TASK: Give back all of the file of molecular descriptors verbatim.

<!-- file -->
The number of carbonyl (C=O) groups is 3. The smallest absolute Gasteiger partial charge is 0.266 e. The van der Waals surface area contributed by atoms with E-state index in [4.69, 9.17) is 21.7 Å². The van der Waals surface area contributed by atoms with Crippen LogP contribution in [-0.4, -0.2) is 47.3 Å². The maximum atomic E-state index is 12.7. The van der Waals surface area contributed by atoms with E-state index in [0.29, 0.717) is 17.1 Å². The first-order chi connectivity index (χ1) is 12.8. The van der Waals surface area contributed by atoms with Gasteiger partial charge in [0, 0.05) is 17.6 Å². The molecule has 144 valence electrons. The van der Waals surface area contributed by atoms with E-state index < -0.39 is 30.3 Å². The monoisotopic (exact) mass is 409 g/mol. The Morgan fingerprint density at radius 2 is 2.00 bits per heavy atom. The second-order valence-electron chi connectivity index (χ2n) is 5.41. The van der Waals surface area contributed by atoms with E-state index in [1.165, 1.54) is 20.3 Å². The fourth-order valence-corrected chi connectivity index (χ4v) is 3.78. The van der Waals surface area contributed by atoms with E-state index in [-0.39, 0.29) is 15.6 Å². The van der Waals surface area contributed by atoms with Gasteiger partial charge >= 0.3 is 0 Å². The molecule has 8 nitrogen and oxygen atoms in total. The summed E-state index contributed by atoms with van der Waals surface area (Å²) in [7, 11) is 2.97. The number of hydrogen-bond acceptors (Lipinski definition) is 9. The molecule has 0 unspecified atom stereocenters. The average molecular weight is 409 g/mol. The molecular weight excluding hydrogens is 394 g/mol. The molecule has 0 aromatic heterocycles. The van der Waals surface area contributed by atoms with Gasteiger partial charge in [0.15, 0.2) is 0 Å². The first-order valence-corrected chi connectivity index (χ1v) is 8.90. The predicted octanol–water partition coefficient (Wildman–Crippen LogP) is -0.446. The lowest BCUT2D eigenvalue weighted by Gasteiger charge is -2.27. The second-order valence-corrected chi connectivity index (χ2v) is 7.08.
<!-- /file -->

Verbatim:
The number of carbonyl (C=O) groups is 3. The smallest absolute Gasteiger partial charge is 0.266 e. The van der Waals surface area contributed by atoms with E-state index in [4.69, 9.17) is 21.7 Å². The van der Waals surface area contributed by atoms with Crippen LogP contribution in [-0.4, -0.2) is 47.3 Å². The maximum atomic E-state index is 12.7. The van der Waals surface area contributed by atoms with E-state index in [0.29, 0.717) is 17.1 Å². The first-order chi connectivity index (χ1) is 12.8. The van der Waals surface area contributed by atoms with Gasteiger partial charge in [0, 0.05) is 17.6 Å². The molecule has 144 valence electrons. The van der Waals surface area contributed by atoms with E-state index < -0.39 is 30.3 Å². The monoisotopic (exact) mass is 409 g/mol. The Morgan fingerprint density at radius 2 is 2.00 bits per heavy atom. The second-order valence-electron chi connectivity index (χ2n) is 5.41. The van der Waals surface area contributed by atoms with E-state index in [1.165, 1.54) is 20.3 Å². The fourth-order valence-corrected chi connectivity index (χ4v) is 3.78. The van der Waals surface area contributed by atoms with E-state index in [-0.39, 0.29) is 15.6 Å². The van der Waals surface area contributed by atoms with Gasteiger partial charge >= 0.3 is 0 Å². The molecule has 8 nitrogen and oxygen atoms in total. The summed E-state index contributed by atoms with van der Waals surface area (Å²) in [7, 11) is 2.97. The number of hydrogen-bond acceptors (Lipinski definition) is 9. The molecule has 0 unspecified atom stereocenters. The average molecular weight is 409 g/mol. The molecular weight excluding hydrogens is 394 g/mol. The molecule has 0 aromatic heterocycles. The van der Waals surface area contributed by atoms with Gasteiger partial charge in [0.15, 0.2) is 0 Å². The first-order valence-corrected chi connectivity index (χ1v) is 8.90. The predicted octanol–water partition coefficient (Wildman–Crippen LogP) is -0.446. The lowest BCUT2D eigenvalue weighted by Gasteiger charge is -2.27. The second-order valence-corrected chi connectivity index (χ2v) is 7.08.